Until the years following the Second Vatican Council no Catholic would have believed it possible that a day might come when the Vicar of Christ, the visible head of the Church on earth, would feel obliged to apologize to the faithful for the fact that on many occasions they were unable to fulfil their Sunday obligation without being scandalized by the manner in which Mass was celebrated. Yet, impossible as it may seem, there is an even more astonishing statement in Dominicæ Cenæ. Bear in mind the unprecedented papal apology which has just been cited; bear in mind the Pope’s anxiety concerning the sacrilegious reception of Holy Communion as a result of the decline in confessions; bear in mind his alarm at the deplorable lack of respect towards the Eucharistic species resulting from the abuse of Communion in the hand; bear in mind his concern at the widespread impression that the Mass is no more than a fraternal banquet (which is precisely what is taught in most contemporary catechetical publications), bear in mind the fact that he found it necessary to ask bishops to curb serious liturgical abuses which indicated a lack of faith in the priests concerned; bear all these facts in mind and then consider the statement which follows. In the very same letter in which he had shown that beyond any possibility of doubt there had been an alarming decline in reverence for Eucharist, Pope John Paul II felt able to inform the bishops of the world that: “The encouragement and the deepening of the eucharistic worship are proofs of that authentic renewal which the council set itself as an aim and of which they are the central point.” (Emphasis in original.) This, of course, is sheer fantasy, and, surely, the Pope must have known it. He must also be aware that throughout the West there has been a catastrophic decline in Mass attendance, in countries such as France and Holland of well over fifty percent. How can the Pope possibly describe as a renewal a process which is emptying our churches?

The 24 December 1984 English edition of L’Osservatore Romano included an admission from Cardinal Ratzinger that the Council had been followed not be a renewal but by “a progressive process of decadence.” The Cardinal also accepted that “it is incontrovertible that this period has definitely been unfavorable for the Catholic Church.” The fury of the Liberal establishment was vented upon the Cardinal for what The Tablet termed “his pessimism.” B. A. Santamaria, undoubtedly the greatest Australian layman of this century, came to the defense of Cardinal Ratzinger in the 3 August 1985 issue of The Tablet. He pointed out that since the Second Vatican Council in France, Italy and Holland over 80% of Catholics do not practice their faith. In his own country of Australia, Mass attendance has plummeted from 53% in 1960 to 25% in 1985. Mr. Santamaria commented:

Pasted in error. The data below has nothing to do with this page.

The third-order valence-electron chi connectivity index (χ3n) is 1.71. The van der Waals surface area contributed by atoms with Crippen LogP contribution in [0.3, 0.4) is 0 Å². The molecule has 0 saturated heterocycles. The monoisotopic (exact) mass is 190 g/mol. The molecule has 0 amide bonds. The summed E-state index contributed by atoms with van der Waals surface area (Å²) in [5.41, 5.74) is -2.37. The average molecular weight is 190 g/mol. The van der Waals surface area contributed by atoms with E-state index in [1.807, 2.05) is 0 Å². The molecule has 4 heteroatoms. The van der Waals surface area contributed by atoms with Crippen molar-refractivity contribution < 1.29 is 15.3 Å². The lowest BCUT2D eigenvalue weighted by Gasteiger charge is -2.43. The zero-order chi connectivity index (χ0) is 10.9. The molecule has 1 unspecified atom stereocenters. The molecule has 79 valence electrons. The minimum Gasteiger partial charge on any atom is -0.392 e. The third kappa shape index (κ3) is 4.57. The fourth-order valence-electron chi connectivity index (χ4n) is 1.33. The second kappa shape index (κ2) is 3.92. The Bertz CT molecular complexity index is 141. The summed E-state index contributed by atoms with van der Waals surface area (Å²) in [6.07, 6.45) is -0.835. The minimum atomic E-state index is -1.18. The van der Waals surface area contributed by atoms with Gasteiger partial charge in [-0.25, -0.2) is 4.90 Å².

If we project these figures into the future, short of a religious miracle, what figures are we seriously entitled to expect ten years from now? Facts cannot be “optimistic” or “pessimistic.” Facts can only be true or false. If these facts are false, let them be shown to be so. If they are true let us not conclude our assessment with the monumental absurdity that, in proportion as Catholics vote with their feet and empty once-full churches, the Holy Ghost is "renewing” what is visibly ceasing to exist.

Dominicæ Cenæ provides an only too typical example of the enigmatic personality of Pope John Paul II, and of the effectiveness of his pontificate. It contains much admirably orthodox teaching, manifests a clear desire to curb abuses, shows pastoral concern for traditional Catholics, and combines all this with statements concerning the Council and its reforms which fully deserve to be described as monumental absurdities. Furthermore, this letter had no more effect in bringing an end to liturgical abuses and initiating a return to more reverence than did Catedtesi tradendæ in bringing about a return to orthodox catechesis. As Mr. Santamaria observed so aptly, facts can only be true or false, and the fact concerning Catechesi tradendæ is that since its publication the progressive decadence in the religious education given to Catholic children has intensified; and the fact concerning Dominicæ Cenæ is that since its publication the progressive decadence in the liturgy of the Roman Rite has intensified. However good the Pope's intentions, he has been unable to implement them. In this respect his pontificate resembles that of Pope Paul VI very closely. This is not to deny that in certain isolated instances, the case of Hans Küng for example, he has had the courage to implement his decisions.

1. Complete Text in Flannery II (see bibliography).
2. Detailed documentation concerning the abuse of Communion in the hand is available in the Angelus pamphlet A Privilege of the Ordained (see bibliography).
the bishops of the world. While this allegation cannot be proved, it is certainly significant that the Cardinal did indeed conduct such an enquiry in which the results were carefully manipulated to give a totally false picture of the desire for the traditional Mass among the faithful throughout te world.

Chapter 14

Courtesy of the Angelus Press, Regina Coeli House
2918 Tracy Avenue, Kansas City, MO 64109